Luck v Destiny: Episode 1.

The “scientific” world disagrees to accept luck as a parameter to analyse success or destiny. I hear the tone of disquietude from my friends a lot often  when I speak about luck being a strong influential force in destiny. Am I perturbed or is my hunch right? I have reasons. Let me state them here.

Consider every physical parameter such as luck, destiny, fate, etc. as an event. Now each event has a starting point and an ending point. The starting point can have any number of parameters to it.

If we consider the chaos theory, then for every event with different starting conditions can have different ending possibilities. If we tend to apply the same concept with luck, then an analogy can be drawn.

Any thing with a different set of input parameters can end up differently. A car with half a tank of petrol can travel half the distance only. The same car with full tank of petrol can travel further more. If a car with full tank of petrol is driven in the first gear then the distance one can travel varies. Numerous probabilities. This is what luck is! It is one of the destinations of in numerous possible out comes of an event. If we take any event and try to model it with a certain set of input parameters, we will get an attractor equation.

A system is a vector of real numbers which define its state. The main aim would be to provide a complete description of the system at some point in time, space or any physical dimension.The set of all possible states is the system’s phase space or state space. This space and a rule specifying its evolution over time defines a dynamical system. These rules often take the form of differential equations [1]. An ordered set of state values over time is called a trajectory. Depending on the system, different trajectories can evolve to a common subset of phase space called an attractor.

Let t represent time and let f(t, •) be a function which specifies the dynamics of the system. That is, if a is an n-dimensional point in the phase space, representing the initial state of the system, then f(0, a) = a and, for a positive value of t, f(t, a) is the result of the evolution of this state after t units of time. For example, if the system describes the evolution of a free particle in one dimension then the phase space is the plane R2 with coordinates (x,v), where x is the position of the particle, v is its velocity, a = (x,v), and the evolution is given by

Attracting period-3 cycle and its immediate basin of attraction for a certain parametrization of f(z) = z2 + c. The three darkest points are the points of the 3-cycle, which lead to each other in sequence, and iteration from any point in the basin of attraction leads to (usually asymptotic) convergence to this sequence of three points.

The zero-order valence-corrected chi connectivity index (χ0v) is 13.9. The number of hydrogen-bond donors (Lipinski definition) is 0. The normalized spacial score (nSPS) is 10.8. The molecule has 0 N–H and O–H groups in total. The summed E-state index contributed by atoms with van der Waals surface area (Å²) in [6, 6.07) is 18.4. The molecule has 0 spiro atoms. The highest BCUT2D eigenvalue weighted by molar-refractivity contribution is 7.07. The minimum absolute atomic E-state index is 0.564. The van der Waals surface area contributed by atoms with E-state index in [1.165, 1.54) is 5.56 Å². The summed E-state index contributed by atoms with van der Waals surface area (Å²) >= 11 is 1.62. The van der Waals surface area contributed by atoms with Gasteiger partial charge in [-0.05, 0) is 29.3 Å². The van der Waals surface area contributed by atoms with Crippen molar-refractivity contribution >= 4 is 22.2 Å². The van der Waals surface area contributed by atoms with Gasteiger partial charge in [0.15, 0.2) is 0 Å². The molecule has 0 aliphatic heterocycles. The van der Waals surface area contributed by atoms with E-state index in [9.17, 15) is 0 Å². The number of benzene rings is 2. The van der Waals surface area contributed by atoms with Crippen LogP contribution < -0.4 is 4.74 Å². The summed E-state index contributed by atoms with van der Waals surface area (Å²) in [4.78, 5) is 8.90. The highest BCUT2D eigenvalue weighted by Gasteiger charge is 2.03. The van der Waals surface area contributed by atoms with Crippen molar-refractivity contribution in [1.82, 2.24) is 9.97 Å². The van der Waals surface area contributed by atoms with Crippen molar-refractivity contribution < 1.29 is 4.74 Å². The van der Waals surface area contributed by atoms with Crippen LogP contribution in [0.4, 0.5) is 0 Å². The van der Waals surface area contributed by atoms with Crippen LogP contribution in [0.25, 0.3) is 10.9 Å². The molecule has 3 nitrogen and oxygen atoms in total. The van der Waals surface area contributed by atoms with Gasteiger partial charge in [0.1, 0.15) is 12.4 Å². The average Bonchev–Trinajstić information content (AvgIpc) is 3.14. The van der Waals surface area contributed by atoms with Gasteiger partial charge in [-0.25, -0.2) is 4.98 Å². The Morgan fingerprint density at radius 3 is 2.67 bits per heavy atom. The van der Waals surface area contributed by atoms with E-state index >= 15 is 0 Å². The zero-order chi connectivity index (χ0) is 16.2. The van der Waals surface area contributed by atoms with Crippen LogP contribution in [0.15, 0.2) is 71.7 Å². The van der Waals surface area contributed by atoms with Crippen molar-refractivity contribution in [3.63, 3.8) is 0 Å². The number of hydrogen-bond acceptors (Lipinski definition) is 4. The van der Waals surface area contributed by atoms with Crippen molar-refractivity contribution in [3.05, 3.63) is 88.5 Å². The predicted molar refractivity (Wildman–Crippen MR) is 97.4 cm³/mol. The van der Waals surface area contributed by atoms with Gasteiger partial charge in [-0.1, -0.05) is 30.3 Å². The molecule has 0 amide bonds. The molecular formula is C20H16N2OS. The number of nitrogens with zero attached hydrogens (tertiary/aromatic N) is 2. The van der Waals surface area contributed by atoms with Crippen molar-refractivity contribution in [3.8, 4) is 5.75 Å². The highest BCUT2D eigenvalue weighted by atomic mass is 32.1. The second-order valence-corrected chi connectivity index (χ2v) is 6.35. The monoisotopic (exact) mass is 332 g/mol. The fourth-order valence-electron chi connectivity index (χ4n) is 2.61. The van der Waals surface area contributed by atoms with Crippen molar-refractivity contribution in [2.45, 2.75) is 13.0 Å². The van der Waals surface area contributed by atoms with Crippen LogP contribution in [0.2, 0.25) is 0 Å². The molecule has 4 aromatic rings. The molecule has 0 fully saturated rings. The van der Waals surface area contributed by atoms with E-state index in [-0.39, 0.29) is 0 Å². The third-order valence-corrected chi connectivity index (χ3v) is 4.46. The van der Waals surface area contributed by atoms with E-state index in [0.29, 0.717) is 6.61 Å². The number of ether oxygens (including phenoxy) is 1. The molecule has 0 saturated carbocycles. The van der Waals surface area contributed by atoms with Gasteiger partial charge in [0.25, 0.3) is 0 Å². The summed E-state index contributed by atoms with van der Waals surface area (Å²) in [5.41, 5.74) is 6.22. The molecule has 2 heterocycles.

{\displaystyle f(t,(x,v))=(x+tv,v).\ } f(t,(x,v))=(x+tv,v).\

An attractor is a subset A of the phase space characterized by the following three conditions:

  • A is forward invariant under f: if a is an element of A then so is f(t,a), for all t > 0.
  • There exists a neighborhood of A, called the basin of attraction for A and denoted B(A), which consists of all points b that “enter A in the limit t → ∞”. More formally, B(A) is the set of all points b in the phase space with the following property:
For any open neighborhood N of A, there is a positive constant T such that f(t,b) ∈ N for all real t > T.
  • There is no proper (non-empty) subset of A having the first two properties.

Since the basin of attraction contains an open set containing A, every point that is sufficiently close to A is attracted to A. The definition of an attractor uses a metric on the phase space, but the resulting notion usually depends only on the topology of the phase space. In the case of Rn, the Euclidean norm is typically used.

Many other definitions of attractor occur in the literature. For example, some authors require that an attractor have positive measure (preventing a point from being an attractor), others relax the requirement that B(A) be a neighborhood [2]

Since luck has many inputs and many outputs, its attractor would be strange [Refer strange attaractor].

Now let us talk about destiny. Destiny is the final outcome of an event. Based upon the attractor equation that would be derived, destiny can be mathematically thought as one of the possible output.

It is possible that in coming days of A.I we succeed to model the attractor equation for luck and choose our own destiny.